Hunters’ help needed to keep chronic wasting disease out of Alabama
The Alabama Department of Conservation and Natural Resources reminds hunters that a regulation prohibiting the importation to Alabama of whole carcasses and certain body parts of any deer from a Chronic Wasting Disease-positive state now includes Mississippi. The Mississippi Department of Wildlife, Fisheries and Parks recently announced that a deer in that state has tested positive for CWD. A portion of Mississippi is open to deer hunting through Feb. 15.
Because the most likely way of CWD being introduced to Alabama is through transportation, it has been illegal for decades for live deer to be imported into Alabama. To further combat the potential threat of the introduction of CWD into Alabama, prohibition of the importation of whole carcasses and certain body parts of deer from any CWD-positive state was implemented in 2016.
Parts that may be legally imported to Alabama include completely deboned meat; cleaned skull plates with attached antlers, if no visible brain or spinal cord tissue is present; upper canine teeth, if no root structure or other soft tissue is present; and finished taxidermy products or tanned hides.
CWD is a fatal neurological disease of white-tailed deer and other deer species, including mule deer, elk and moose. It is caused by a mutated protein called a prion. The disease is infectious, communicable, and always fatal for white-tailed deer.
Once CWD arrives, infected deer serve as a reservoir for prions which will be shed into the environment in saliva, urine, blood, soft-antler material and feces. There are no known management strategies to lessen the risk of indirect transmission of CWD once an environment has been contaminated. This makes eradication of CWD very difficult, if not impossible.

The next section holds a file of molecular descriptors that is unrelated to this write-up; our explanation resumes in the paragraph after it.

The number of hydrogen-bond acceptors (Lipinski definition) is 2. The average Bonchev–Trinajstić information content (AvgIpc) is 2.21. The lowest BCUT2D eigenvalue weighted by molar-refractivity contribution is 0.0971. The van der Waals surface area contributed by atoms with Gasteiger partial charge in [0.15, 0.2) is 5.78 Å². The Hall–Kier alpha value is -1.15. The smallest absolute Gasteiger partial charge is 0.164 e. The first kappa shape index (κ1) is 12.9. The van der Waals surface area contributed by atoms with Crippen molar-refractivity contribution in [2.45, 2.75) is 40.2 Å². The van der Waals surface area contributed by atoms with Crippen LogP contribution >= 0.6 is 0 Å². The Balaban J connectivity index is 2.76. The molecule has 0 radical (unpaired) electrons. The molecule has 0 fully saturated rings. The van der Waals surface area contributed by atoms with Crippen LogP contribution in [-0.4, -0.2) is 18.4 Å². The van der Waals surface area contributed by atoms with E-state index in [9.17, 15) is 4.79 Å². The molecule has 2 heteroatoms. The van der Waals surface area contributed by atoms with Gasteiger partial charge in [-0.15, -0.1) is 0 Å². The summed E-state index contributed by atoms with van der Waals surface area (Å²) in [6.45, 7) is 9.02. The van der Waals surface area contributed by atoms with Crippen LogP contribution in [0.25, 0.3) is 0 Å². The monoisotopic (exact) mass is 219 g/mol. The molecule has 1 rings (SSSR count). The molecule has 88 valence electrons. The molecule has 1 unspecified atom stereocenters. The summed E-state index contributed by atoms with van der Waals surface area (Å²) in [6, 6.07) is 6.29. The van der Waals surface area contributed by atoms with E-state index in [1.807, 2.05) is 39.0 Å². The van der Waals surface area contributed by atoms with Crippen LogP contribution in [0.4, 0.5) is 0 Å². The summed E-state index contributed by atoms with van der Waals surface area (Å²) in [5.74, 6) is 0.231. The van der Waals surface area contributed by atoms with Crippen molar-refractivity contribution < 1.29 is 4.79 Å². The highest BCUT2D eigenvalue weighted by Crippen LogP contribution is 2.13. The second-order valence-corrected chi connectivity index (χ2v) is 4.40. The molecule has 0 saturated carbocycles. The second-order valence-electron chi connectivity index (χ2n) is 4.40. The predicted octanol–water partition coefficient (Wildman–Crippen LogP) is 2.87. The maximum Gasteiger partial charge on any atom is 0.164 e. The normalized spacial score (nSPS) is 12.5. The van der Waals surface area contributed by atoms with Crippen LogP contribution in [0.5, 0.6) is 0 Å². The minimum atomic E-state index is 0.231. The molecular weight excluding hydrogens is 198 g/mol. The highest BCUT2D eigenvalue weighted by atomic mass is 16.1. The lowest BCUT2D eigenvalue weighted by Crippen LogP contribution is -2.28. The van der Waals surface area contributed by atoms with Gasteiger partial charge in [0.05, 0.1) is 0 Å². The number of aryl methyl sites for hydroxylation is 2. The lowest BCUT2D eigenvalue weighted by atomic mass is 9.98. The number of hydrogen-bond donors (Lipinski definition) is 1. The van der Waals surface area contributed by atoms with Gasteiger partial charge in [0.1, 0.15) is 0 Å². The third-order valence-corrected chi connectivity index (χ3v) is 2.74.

Wildlife Section Chief Keith Gauldin says that Alabama has had a CWD surveillance program in place for white-tailed deer for many years. “Our wildlife biologists have continued to sample our deer herd throughout Alabama for CWD testing since 2001. To date, no deer has tested positive for CWD, and we are asking the public’s help to keep Alabama CWD free.”
Citizens can assist the Division of Wildlife and Freshwater Fisheries with its CWD monitoring program by reporting any illegal transport of live deer or elk on Alabama’s roads and highways. Call the Operation Game Watch line immediately at 1-800-272-4263 if you see live deer or elk being transported in Alabama.
Deer infected with CWD will behave abnormally, often showing little of their normal wariness or fear of humans. It is important to note that other diseases may cause deer to exhibit similar symptoms. If any deer are observed exhibiting this behavior, please contact the Wildlife and Freshwater Fisheries office nearest you or the Operation Game Watch line at 1-800-272-4263.
For more information on CWD visit this link.
(News Release/Alabama Department of Conservation and Natural Resources)